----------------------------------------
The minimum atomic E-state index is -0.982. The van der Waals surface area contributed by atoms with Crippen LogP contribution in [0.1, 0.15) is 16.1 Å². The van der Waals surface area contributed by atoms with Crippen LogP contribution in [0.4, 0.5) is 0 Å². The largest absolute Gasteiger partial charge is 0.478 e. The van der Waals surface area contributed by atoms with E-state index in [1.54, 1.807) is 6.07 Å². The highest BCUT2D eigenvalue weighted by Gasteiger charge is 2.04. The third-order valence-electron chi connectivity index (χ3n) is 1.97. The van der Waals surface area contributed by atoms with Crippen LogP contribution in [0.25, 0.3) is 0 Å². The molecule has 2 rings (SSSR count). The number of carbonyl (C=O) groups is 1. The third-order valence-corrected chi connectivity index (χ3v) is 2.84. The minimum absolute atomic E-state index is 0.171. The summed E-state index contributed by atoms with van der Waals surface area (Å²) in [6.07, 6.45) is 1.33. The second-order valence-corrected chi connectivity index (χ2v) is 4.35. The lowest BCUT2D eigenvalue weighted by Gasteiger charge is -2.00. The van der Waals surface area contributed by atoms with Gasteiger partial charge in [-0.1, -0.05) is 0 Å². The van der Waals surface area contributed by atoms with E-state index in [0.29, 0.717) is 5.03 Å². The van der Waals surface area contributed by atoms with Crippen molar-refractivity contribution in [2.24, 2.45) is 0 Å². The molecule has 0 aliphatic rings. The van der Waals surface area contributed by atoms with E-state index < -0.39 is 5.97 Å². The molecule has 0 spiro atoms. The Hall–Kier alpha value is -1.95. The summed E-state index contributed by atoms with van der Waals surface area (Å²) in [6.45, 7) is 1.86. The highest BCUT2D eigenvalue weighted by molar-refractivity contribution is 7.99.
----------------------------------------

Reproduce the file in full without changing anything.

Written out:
The minimum atomic E-state index is -0.982. The van der Waals surface area contributed by atoms with Crippen LogP contribution in [0.1, 0.15) is 16.1 Å². The van der Waals surface area contributed by atoms with Crippen LogP contribution in [0.4, 0.5) is 0 Å². The largest absolute Gasteiger partial charge is 0.478 e. The van der Waals surface area contributed by atoms with E-state index in [1.54, 1.807) is 6.07 Å². The highest BCUT2D eigenvalue weighted by Gasteiger charge is 2.04. The third-order valence-electron chi connectivity index (χ3n) is 1.97. The van der Waals surface area contributed by atoms with Crippen LogP contribution in [0.25, 0.3) is 0 Å². The molecule has 2 rings (SSSR count). The number of carbonyl (C=O) groups is 1. The third-order valence-corrected chi connectivity index (χ3v) is 2.84. The minimum absolute atomic E-state index is 0.171. The summed E-state index contributed by atoms with van der Waals surface area (Å²) in [6.07, 6.45) is 1.33. The second-order valence-corrected chi connectivity index (χ2v) is 4.35. The lowest BCUT2D eigenvalue weighted by Gasteiger charge is -2.00. The van der Waals surface area contributed by atoms with Gasteiger partial charge in [-0.1, -0.05) is 0 Å². The van der Waals surface area contributed by atoms with E-state index in [0.29, 0.717) is 5.03 Å². The van der Waals surface area contributed by atoms with Crippen molar-refractivity contribution in [2.24, 2.45) is 0 Å². The molecule has 0 aliphatic rings. The van der Waals surface area contributed by atoms with E-state index < -0.39 is 5.97 Å². The molecule has 0 spiro atoms. The Hall–Kier alpha value is -1.95. The summed E-state index contributed by atoms with van der Waals surface area (Å²) in [6.45, 7) is 1.86. The highest BCUT2D eigenvalue weighted by molar-refractivity contribution is 7.99.